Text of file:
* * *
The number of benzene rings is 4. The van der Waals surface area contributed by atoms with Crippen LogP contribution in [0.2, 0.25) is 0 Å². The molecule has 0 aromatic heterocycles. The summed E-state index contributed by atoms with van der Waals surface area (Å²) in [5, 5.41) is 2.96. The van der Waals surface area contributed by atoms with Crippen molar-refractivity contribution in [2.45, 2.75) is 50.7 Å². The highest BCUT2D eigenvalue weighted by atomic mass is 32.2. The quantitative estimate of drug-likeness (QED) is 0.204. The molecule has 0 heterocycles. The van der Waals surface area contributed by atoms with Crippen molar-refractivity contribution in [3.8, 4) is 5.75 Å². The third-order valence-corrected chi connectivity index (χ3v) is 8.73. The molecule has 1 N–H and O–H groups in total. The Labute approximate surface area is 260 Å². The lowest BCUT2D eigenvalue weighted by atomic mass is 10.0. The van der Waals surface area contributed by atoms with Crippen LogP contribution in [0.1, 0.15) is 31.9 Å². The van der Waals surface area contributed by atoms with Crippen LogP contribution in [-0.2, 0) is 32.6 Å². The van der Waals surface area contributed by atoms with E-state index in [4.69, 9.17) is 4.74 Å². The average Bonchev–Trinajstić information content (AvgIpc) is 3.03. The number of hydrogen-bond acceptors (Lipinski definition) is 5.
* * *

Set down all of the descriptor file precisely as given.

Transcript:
The number of benzene rings is 4. The van der Waals surface area contributed by atoms with Crippen LogP contribution in [0.2, 0.25) is 0 Å². The molecule has 0 aromatic heterocycles. The summed E-state index contributed by atoms with van der Waals surface area (Å²) in [5, 5.41) is 2.96. The van der Waals surface area contributed by atoms with Crippen molar-refractivity contribution in [2.45, 2.75) is 50.7 Å². The highest BCUT2D eigenvalue weighted by atomic mass is 32.2. The quantitative estimate of drug-likeness (QED) is 0.204. The molecule has 0 heterocycles. The van der Waals surface area contributed by atoms with Crippen molar-refractivity contribution in [3.8, 4) is 5.75 Å². The third-order valence-corrected chi connectivity index (χ3v) is 8.73. The molecule has 1 N–H and O–H groups in total. The Labute approximate surface area is 260 Å². The lowest BCUT2D eigenvalue weighted by atomic mass is 10.0. The van der Waals surface area contributed by atoms with Crippen LogP contribution in [0.1, 0.15) is 31.9 Å². The van der Waals surface area contributed by atoms with Crippen LogP contribution in [-0.2, 0) is 32.6 Å². The van der Waals surface area contributed by atoms with E-state index in [4.69, 9.17) is 4.74 Å². The average Bonchev–Trinajstić information content (AvgIpc) is 3.03. The number of hydrogen-bond acceptors (Lipinski definition) is 5.